The US National Geospatial-Intelligence Agency (NGA) has awarded BAE Systems a five-year, $250 million contract to continue providing Full-Motion Video (FMV) advanced analytic services, training, and intelligence production support.
“Our experts play a critical role in analyzing multiple FMV feeds to produce actionable intelligence in support of a 24/7 national security mission,” said Peder Jungck, vice president and general manager of BAE Systems’ Intelligence Solutions business.
In addition to providing analytic mission support, it is understood that BAE Systems will stand up a new Performance Innovation Council to introduce NGA leaders to new FMV services, software, systems, platforms, and sensors developed by BAE Systems and its program team, made up of several industry leading intelligence and technology companies.
“The creation of this new council directly aligns with NGA’s Team GEOINT initiative, which encourages industry, academia, professional organizations, and foreign allies to work together and support common technical standards that will enhance intelligence sharing and collaboration”, according to a BAE Systems statement.
“Our incredibly strong team includes the world’s largest Intelligence, Surveillance, and Reconnaissance businesses,” said Jungck.
“Together, we will exchange analytic best practices with our NGA leaders and provide the Agency with insights into our respective technology roadmaps to ensure our future software, platforms, and sensors are designed from the start to meet their mission needs.”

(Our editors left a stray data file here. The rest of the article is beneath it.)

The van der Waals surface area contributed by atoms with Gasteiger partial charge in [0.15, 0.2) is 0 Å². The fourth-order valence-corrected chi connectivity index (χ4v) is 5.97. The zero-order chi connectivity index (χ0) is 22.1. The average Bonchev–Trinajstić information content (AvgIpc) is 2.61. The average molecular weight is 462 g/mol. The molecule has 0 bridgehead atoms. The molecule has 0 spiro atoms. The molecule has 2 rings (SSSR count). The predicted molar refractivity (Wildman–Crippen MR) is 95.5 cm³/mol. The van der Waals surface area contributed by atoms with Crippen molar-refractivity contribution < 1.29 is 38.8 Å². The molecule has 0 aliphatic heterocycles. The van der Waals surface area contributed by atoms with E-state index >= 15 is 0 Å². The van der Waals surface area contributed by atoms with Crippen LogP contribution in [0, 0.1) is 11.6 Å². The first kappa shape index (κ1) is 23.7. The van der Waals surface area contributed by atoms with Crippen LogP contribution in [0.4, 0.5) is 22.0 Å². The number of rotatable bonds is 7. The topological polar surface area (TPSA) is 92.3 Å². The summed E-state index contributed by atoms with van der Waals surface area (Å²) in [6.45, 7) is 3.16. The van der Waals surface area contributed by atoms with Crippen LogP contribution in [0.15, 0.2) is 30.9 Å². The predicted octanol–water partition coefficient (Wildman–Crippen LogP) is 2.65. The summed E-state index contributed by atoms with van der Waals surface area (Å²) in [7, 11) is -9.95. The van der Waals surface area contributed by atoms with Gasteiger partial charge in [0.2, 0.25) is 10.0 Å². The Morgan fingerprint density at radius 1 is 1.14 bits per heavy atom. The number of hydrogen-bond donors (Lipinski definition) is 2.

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‘Despite Brexit’.

Lee1

I am guessing it is a US Subsidiary so why would Brexit have any impact?

Alex T

Indeed, it is the fully-owned U.S. subsidiary BAE Inc.

More details, please?

I wondered how long Brexit would take to appear as an issue….about 30 seconds. Boy there are some really worried types out there. Can’t wait for the referendum …. bring it on boys & girls…and TH.

Steven

I genuinely think the “Leave” campaign would win by an even larger margin in a second (unwarranted) referendum, despite the MSM pushing “PROJECT FEAR” down our throats at every turn.

Lee1

I am not sure it would lots of people I know have changed their minds and now want to remain… However the first comment was not highlighting a brexit issue it was surely to opposite?

You might be right at that Steven…if you are, I would accept the result, as would the majority in this country. But another referendum on the final deal ought to be held. Given the way the electorate was deceived in 2016 and the complete [email protected] up that has been made of negotiations.

Geoffrey Roach

….and Herodotus, what would you have negotiated because if you know the answer you still have time to ring TH or JC and let them know.
A final referendum on what deal? Most people are saying they don’t understand this one. If “next time” the vote is to stay in are the great British electorate going to want best of three?

I didn’t vote for Brexit….I didn’t want Brexit…not my fault that a complete hash was made of it. What are you arguing for…saying to a man that doesn’t agree with hanging ‘what is the best way to hang someone’? I rather think that after all the debates and issues have been discussed, that the British people are in a better position to decide than they were in 2016. It would, after all, settle the issue. The question should be whether they still want Brexit or they want to remain. Forget about the crap Brexit alternatives!

Daniele Mandelli